Pincot raised other issues including the management regimen necessary to plan the unit’s movement from field to field, and a need to redeploy workers from tractor-driven cultivation to a more automated process – typically at higher salaries, which often motivates drivers, and with training that is often supplied through the manufacturer.
Edouard Lhotte, a grower in France, said his own hesitation in using robotics included a lack of knowledge about the technology and how much it was likely to cost. And what about theft? Are units safe to be left in the field, operating day and night?
Weeders Are Most Popular
Nevertheless, choosing from among the major robot types that Vanacht identified – scouting, weeding, chemical application, and harvesting – growers had a clear preference for their “dream” robot: weeders. And indeed many of the most notable robots on display in FIRA’s small exhibit area are devoted to controlling weeds, including:
- Dino from Naïo Technologies in France is an autonomous unit guided by cameras and RTK guidance that straddles vegetable rows and mechanically weeds larger-scale cropping areas.
- Ecorobotix of Switzerland builds a solar-powered, fully autonomous “weed killer” robot that applies “micro doses” of herbicides at 1/20th of the normal volume according to Aurélien Demaurex, the company’s CEO and founder.
- The Bakus robot from VitiBot of France is designed to weed vineyards on slopes of up to 45 degrees using eight cameras and operating both day and night on a two-hour charge that lasts up to 10 hours. The first buyers of VitiBot are farmers in France’s Champagne region who will begin using the units early next year, said Cédric Bache, the company’s CEO.
But other there were other interesting robotics types on display. For instance, VineScout, developed by a consortium of organizations in Spain, Portugal, France, and the U.K., uses sophisticated sensors and machine learning to move autonomously from row to row of a vineyard in order to monitor a crop’s health.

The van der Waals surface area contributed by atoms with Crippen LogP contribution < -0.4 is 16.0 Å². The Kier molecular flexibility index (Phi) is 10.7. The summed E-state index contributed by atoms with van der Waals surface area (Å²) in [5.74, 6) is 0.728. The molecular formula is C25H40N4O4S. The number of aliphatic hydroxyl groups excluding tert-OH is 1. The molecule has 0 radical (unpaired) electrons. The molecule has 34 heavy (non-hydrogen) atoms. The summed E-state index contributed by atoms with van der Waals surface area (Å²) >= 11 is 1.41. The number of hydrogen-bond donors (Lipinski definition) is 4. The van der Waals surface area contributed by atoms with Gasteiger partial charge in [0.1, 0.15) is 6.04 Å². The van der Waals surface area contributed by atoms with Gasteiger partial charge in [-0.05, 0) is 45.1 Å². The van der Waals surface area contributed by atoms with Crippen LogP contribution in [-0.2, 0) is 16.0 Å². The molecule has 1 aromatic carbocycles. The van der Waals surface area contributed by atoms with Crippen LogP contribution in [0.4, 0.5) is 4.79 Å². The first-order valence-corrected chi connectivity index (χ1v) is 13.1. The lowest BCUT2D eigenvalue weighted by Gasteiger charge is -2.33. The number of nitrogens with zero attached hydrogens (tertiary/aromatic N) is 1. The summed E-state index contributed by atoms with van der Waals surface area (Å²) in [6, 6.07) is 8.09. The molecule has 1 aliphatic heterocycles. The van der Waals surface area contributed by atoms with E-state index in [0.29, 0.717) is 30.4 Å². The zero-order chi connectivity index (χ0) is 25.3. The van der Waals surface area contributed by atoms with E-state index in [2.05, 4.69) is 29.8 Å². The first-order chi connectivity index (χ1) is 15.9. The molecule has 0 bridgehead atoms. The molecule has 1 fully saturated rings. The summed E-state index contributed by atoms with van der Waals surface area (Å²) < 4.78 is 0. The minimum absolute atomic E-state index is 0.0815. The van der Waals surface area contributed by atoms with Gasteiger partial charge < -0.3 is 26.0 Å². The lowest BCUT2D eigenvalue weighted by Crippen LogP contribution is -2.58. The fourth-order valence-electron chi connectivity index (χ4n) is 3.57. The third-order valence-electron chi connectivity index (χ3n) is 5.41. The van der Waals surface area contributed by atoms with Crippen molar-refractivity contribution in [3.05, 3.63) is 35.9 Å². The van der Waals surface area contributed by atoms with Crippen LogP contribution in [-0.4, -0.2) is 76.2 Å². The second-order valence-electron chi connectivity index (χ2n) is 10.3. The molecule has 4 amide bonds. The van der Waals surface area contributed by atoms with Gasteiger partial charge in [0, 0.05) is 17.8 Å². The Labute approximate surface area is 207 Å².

And for greenhouse and nursery growers, InStar Robotics of France has developed Trooper, which can autonomously pick up and respace six nursery pots at a time, eliminating the need for workers to perform the repetitive and strenuous task. At an anticipated cost of 20,000-30,000 euros, the unit’s return on investment over the cost of labor is projected to be 2.5 to 3 years, according to Nicolas Schoemaeker, the company’s president.
So what is to become of farm labor?
While the Yellow Vests’ concerns about workerless farmers were widely dismissed by FIRA attendees, researchers from the successful two-year Hands-Free Hectare project at Harper Adams University in the U.K. announced their next endeavor: the “Hands-Free Farm.” This will be a fully autonomous cereal operation working across multiple crops and fields using swarms of autonomous precision machines and remote agronomy.
“All of the equipment we use will be bought on eBay and Amazon to prove that this equipment is available to all,” said Jonathan Gill, a robotics engineer and Harper Adams researcher. And as with the Hands-Free Hectare, the goal of the Hands-Free Farm will of course be that no human ever enters the field.
But what will become of agronomists, whether “remote” or not? One attendee asked Gaëtan Severac, a co-founder of Naïo Technologies, about a common fear that artificial intelligence will replace consultants. “You can’t go against the general flow of society,” Severac said. “I think the job of consultants will change, but they will not disappear.”
Such are the continuing societal questions robotics developers will need to answer as the sector matures. Aymeric Barthes, Severac’s co-founding counterpart at Naïo, perhaps put it best when he said, “Robotics has to prove its value, as tractors did in the past. It is a long and hard way, but that is the challenge that we are choosing to take up. All of us in this place, and in this edition of FIRA – we are pioneers.”